When Memory Fails By Trina Gaynon

                                                               When Memory Fails

                                She said, If tomorrow my world were torn in two,
                                Blacked out, dissolved, I think I would remember. . . 
                                                                        “The 5:32,” Phyllis McGinley


Thoughts wake me, beating like hummingbird wings.
I raise the bedroom shade to the last morning star,
The moon waxing. I cannot hold the dark.
Caught up in the cycle of news that flings 
Itself from pandemic to politics,
The New York Times tops my online bookmarks.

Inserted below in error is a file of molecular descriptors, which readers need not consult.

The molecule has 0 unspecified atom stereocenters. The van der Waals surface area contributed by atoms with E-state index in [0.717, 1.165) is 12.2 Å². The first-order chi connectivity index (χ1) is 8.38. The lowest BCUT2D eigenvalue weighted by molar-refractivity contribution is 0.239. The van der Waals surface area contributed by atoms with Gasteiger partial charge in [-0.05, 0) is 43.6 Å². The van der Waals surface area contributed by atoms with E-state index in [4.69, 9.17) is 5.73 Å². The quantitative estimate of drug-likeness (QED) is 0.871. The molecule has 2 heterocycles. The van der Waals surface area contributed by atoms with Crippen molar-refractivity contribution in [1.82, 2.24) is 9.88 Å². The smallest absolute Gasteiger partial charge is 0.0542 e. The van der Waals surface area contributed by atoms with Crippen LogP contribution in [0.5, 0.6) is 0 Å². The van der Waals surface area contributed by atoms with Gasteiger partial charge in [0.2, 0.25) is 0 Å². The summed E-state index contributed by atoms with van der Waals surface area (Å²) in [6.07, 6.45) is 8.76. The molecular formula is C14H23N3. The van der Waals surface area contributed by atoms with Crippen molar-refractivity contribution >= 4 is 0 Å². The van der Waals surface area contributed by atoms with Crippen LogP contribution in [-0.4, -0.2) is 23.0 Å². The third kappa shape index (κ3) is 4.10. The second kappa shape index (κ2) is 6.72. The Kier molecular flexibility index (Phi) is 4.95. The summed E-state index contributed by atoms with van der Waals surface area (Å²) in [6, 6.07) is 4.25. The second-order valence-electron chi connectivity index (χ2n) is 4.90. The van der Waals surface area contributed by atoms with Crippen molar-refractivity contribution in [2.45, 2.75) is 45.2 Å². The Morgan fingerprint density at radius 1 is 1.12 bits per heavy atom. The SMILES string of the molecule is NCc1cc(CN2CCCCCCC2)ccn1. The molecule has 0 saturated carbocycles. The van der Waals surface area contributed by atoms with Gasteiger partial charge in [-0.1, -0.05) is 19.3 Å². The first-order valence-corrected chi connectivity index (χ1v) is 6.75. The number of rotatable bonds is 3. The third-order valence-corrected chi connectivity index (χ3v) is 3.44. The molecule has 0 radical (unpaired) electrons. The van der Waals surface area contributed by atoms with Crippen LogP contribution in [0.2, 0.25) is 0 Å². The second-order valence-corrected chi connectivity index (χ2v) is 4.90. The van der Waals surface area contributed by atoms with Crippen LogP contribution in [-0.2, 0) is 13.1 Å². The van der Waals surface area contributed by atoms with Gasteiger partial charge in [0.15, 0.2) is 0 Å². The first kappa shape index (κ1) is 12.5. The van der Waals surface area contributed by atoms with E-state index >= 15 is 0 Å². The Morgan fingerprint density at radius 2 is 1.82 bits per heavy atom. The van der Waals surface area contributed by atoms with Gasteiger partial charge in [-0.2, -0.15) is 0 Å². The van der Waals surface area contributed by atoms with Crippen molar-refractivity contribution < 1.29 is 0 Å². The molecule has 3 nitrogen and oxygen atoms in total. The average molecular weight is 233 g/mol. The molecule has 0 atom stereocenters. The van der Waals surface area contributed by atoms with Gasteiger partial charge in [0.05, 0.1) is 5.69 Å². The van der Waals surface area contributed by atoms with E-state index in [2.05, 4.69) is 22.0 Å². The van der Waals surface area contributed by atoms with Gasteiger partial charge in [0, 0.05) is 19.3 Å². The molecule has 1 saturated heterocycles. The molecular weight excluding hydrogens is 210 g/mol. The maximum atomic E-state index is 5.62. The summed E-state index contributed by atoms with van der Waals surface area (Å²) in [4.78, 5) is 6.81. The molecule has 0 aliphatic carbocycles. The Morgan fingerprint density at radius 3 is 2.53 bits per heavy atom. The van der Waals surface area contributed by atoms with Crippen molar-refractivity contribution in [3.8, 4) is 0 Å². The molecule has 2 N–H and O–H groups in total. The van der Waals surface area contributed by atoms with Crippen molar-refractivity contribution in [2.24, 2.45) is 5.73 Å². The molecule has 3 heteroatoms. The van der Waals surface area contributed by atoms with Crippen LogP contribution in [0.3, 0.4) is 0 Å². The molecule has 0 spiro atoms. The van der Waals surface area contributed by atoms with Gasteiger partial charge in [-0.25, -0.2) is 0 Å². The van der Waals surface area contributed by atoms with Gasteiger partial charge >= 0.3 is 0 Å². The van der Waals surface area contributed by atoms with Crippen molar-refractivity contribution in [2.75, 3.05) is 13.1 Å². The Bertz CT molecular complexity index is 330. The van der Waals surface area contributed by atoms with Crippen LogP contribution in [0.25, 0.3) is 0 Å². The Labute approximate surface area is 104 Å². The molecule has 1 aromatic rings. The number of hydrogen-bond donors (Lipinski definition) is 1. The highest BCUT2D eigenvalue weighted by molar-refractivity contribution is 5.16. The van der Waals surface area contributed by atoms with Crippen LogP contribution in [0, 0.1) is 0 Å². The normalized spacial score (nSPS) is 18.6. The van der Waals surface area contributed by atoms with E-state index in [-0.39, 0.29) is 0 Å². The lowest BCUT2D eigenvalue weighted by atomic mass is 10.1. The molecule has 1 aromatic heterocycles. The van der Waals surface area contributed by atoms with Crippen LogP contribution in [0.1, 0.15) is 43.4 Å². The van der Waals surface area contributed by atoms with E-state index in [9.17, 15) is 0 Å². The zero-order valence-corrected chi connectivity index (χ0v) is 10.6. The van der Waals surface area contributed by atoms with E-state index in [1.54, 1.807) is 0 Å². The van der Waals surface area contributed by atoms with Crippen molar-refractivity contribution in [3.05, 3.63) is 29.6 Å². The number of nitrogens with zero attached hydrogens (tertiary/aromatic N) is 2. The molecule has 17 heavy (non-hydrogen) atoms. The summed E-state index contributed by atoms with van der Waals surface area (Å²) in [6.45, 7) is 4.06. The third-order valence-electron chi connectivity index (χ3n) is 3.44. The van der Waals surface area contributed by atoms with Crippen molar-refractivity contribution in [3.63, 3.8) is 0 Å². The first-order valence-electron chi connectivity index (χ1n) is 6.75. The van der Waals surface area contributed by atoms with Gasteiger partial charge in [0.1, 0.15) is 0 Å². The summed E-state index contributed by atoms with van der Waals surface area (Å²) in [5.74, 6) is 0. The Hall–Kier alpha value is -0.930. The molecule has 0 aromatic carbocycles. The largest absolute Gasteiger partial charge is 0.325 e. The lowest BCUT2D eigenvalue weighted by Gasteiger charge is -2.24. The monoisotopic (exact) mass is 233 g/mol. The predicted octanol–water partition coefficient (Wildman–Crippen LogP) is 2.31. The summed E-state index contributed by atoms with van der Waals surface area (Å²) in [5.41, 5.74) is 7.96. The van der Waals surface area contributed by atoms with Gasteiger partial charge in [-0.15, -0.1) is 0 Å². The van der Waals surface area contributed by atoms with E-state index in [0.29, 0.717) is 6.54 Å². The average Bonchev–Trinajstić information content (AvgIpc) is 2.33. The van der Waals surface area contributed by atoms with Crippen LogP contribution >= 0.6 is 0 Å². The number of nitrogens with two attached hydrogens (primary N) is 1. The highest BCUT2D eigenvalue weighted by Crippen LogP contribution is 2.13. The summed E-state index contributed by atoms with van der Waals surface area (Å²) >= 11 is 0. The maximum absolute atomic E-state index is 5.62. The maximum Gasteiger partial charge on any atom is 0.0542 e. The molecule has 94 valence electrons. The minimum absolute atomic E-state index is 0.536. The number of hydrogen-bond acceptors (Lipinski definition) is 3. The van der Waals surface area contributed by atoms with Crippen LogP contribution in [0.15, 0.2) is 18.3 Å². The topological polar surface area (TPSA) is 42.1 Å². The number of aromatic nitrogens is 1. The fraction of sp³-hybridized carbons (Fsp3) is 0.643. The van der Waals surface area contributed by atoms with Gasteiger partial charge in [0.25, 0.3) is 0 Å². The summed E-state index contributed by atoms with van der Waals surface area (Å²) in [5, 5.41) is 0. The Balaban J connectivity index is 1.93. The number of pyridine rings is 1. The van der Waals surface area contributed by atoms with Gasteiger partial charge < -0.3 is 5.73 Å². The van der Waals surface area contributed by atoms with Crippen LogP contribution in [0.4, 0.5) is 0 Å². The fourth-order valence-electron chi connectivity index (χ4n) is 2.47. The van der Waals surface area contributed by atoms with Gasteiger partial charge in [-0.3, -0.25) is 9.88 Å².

One headline can set off a rage of sparks.
Daylight weighs on me, a sack filled with bricks.

Winter offers long nights without relief,
Repeated memes running on hamster wheels.
The present holds me in its thrall, seals 
Off both past and future. That ragged thief
Seeks comfort in my stock of tea and books,
Makes me an accessory to a crook. 

Trina Gaynon’s poems appear in Fire and Rain: Ecopoetry of California and Mizmor Anthology, also recently in the journals Buddhist Poetry Review, Essential, and 45th Parallel. Her chapbook An Alphabet of Romance is available from Finishing Line Press. She currently leads a group of poetry readers at the Senior Studies Institute in Portland and participates in the Ars Poetica community.

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